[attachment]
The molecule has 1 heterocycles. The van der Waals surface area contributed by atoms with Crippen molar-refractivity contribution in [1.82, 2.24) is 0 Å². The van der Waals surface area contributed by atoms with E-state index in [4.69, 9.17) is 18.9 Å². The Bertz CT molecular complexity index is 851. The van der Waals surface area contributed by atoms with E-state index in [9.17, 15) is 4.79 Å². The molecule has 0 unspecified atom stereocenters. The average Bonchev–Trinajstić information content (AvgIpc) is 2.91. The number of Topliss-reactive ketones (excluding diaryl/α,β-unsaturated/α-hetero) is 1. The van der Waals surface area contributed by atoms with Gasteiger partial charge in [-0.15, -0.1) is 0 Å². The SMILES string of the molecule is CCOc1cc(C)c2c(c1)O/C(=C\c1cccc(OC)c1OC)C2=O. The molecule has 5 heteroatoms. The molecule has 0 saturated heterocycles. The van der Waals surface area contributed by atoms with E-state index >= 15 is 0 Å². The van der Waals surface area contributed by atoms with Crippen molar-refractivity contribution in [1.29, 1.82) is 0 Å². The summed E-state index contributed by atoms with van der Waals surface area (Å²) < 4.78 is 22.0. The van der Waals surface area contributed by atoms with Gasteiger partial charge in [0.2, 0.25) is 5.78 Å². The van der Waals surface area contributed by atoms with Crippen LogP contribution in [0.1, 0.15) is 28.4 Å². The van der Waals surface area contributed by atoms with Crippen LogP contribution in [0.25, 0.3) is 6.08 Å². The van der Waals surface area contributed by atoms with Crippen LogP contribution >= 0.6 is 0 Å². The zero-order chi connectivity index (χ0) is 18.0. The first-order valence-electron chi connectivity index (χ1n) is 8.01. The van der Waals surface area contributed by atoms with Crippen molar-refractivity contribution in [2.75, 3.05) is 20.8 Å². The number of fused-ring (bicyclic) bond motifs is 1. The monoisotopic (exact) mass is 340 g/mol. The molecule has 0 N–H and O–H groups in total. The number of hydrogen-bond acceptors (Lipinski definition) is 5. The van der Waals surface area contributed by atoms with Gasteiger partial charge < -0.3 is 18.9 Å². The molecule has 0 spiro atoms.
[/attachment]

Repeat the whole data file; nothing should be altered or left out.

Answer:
The molecule has 1 heterocycles. The van der Waals surface area contributed by atoms with Crippen molar-refractivity contribution in [1.82, 2.24) is 0 Å². The van der Waals surface area contributed by atoms with E-state index in [4.69, 9.17) is 18.9 Å². The Bertz CT molecular complexity index is 851. The van der Waals surface area contributed by atoms with E-state index in [9.17, 15) is 4.79 Å². The molecule has 0 unspecified atom stereocenters. The average Bonchev–Trinajstić information content (AvgIpc) is 2.91. The number of Topliss-reactive ketones (excluding diaryl/α,β-unsaturated/α-hetero) is 1. The van der Waals surface area contributed by atoms with Gasteiger partial charge in [-0.15, -0.1) is 0 Å². The SMILES string of the molecule is CCOc1cc(C)c2c(c1)O/C(=C\c1cccc(OC)c1OC)C2=O. The molecule has 5 heteroatoms. The molecule has 0 saturated heterocycles. The van der Waals surface area contributed by atoms with E-state index >= 15 is 0 Å². The van der Waals surface area contributed by atoms with Crippen molar-refractivity contribution in [1.29, 1.82) is 0 Å². The summed E-state index contributed by atoms with van der Waals surface area (Å²) < 4.78 is 22.0. The van der Waals surface area contributed by atoms with Gasteiger partial charge in [0.2, 0.25) is 5.78 Å². The van der Waals surface area contributed by atoms with Crippen LogP contribution in [0.1, 0.15) is 28.4 Å². The van der Waals surface area contributed by atoms with Crippen LogP contribution in [0.25, 0.3) is 6.08 Å². The van der Waals surface area contributed by atoms with Crippen LogP contribution >= 0.6 is 0 Å². The zero-order chi connectivity index (χ0) is 18.0. The first-order valence-electron chi connectivity index (χ1n) is 8.01. The van der Waals surface area contributed by atoms with Crippen molar-refractivity contribution in [2.75, 3.05) is 20.8 Å². The number of fused-ring (bicyclic) bond motifs is 1. The monoisotopic (exact) mass is 340 g/mol. The molecule has 0 N–H and O–H groups in total. The number of hydrogen-bond acceptors (Lipinski definition) is 5. The van der Waals surface area contributed by atoms with Gasteiger partial charge < -0.3 is 18.9 Å². The molecule has 0 spiro atoms.